‘I expect nothing more,’ she replied, when asked whether she expects Albert to contact her in the future.
‘I tried to solve the problem behind the walls, in secret, for years,’ she added, but said Albert’s repeated denials forced her to go public.
Describing her life before the judgement, she called herself ‘a black sheep’ adding that her existence was ‘unpleasant and unlivable’.
She added that she now wants to go back to focusing on her art, while moving on from the scandal of her birth.
‘It is not [the child’s] fault, they do not ask to be born,’ she said. ‘The child who comes from a love affair outside of marriage should not be treated any differently.’
While the court battle has not confirmed the circumstances of Delphine’s birth, she is thought to be the result of an 18-year affair between the former monarch and Belgian aristocrat Sybille de Selys Longchamps that began in the 1960s.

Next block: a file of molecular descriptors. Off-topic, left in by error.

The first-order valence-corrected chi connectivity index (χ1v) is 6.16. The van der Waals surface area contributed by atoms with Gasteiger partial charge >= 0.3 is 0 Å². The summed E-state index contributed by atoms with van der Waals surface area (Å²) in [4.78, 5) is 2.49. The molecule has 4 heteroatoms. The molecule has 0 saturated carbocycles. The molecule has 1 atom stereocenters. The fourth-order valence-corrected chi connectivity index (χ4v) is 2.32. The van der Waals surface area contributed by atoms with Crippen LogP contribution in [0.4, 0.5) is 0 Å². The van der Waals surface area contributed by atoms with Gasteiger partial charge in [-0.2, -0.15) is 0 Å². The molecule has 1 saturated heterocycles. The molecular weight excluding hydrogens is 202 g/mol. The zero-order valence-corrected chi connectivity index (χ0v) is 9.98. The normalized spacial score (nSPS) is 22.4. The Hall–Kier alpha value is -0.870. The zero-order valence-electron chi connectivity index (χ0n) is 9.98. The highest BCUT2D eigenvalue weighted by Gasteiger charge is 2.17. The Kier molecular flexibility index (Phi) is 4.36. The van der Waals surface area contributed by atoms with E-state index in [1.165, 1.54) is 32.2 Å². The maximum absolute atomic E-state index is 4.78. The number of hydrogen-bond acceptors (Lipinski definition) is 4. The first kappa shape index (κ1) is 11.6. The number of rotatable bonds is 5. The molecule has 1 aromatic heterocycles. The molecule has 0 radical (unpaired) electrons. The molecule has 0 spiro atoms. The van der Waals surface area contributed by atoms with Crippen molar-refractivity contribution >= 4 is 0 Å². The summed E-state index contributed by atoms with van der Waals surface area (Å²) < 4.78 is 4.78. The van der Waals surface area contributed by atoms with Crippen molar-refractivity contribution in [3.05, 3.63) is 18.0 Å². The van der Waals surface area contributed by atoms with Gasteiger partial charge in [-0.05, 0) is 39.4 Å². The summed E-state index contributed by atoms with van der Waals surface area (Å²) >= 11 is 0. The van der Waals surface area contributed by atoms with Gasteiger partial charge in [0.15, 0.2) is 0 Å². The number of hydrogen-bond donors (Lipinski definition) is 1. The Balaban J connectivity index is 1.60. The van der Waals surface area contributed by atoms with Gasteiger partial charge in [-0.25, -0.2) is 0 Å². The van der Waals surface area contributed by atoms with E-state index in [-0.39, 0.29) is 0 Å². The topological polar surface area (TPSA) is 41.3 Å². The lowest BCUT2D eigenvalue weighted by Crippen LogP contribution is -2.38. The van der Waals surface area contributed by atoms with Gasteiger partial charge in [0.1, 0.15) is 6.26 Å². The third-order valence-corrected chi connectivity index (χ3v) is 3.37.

Delphine added that she is ‘very happy’ that the ruling has ‘vindicated’ her ‘right to exist’ on level terms with her half-siblings, King Philippe, Prince Laurent and Princess Astrid
Delphine also revealed that Albert has not been in contact since the ruling, and that she does not expect to hear from him in future
That affair is believed to have begun in 1966 when Albert was not yet king but was married to Italian aristocrat and later queen Donna Paola Ruffo di Calabria, whom he wed in 1959.
The couple lived apart for a large part of their early marriage, amid rumours that she disliked living in Belgium, finding it too cold and rainy.
Delphine was born in 1968, and the affair is thought to have ended in 1984.